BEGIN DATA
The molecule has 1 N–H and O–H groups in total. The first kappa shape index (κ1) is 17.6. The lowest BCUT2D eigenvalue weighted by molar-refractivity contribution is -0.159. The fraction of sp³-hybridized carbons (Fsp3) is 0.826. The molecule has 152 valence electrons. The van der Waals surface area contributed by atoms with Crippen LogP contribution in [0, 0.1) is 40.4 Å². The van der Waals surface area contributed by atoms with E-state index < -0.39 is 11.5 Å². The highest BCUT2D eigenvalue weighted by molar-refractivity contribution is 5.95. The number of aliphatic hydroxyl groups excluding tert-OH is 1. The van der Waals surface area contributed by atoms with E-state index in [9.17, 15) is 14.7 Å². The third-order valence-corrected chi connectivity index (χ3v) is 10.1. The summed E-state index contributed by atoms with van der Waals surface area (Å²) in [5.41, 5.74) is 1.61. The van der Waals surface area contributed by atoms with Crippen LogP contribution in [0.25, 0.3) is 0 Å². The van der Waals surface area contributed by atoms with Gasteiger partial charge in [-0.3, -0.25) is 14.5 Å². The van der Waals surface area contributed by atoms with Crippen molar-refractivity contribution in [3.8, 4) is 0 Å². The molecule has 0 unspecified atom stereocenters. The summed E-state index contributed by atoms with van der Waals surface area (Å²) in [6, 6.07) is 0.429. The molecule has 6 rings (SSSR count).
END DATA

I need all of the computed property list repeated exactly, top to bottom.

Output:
The molecule has 1 N–H and O–H groups in total. The first kappa shape index (κ1) is 17.6. The lowest BCUT2D eigenvalue weighted by molar-refractivity contribution is -0.159. The fraction of sp³-hybridized carbons (Fsp3) is 0.826. The molecule has 152 valence electrons. The van der Waals surface area contributed by atoms with Crippen LogP contribution in [0, 0.1) is 40.4 Å². The van der Waals surface area contributed by atoms with E-state index < -0.39 is 11.5 Å². The highest BCUT2D eigenvalue weighted by molar-refractivity contribution is 5.95. The number of aliphatic hydroxyl groups excluding tert-OH is 1. The van der Waals surface area contributed by atoms with E-state index in [9.17, 15) is 14.7 Å². The third-order valence-corrected chi connectivity index (χ3v) is 10.1. The summed E-state index contributed by atoms with van der Waals surface area (Å²) in [5.41, 5.74) is 1.61. The van der Waals surface area contributed by atoms with Crippen LogP contribution in [0.25, 0.3) is 0 Å². The van der Waals surface area contributed by atoms with Gasteiger partial charge in [-0.3, -0.25) is 14.5 Å². The van der Waals surface area contributed by atoms with Crippen molar-refractivity contribution in [3.8, 4) is 0 Å². The molecule has 0 unspecified atom stereocenters. The summed E-state index contributed by atoms with van der Waals surface area (Å²) in [6, 6.07) is 0.429. The molecule has 6 rings (SSSR count).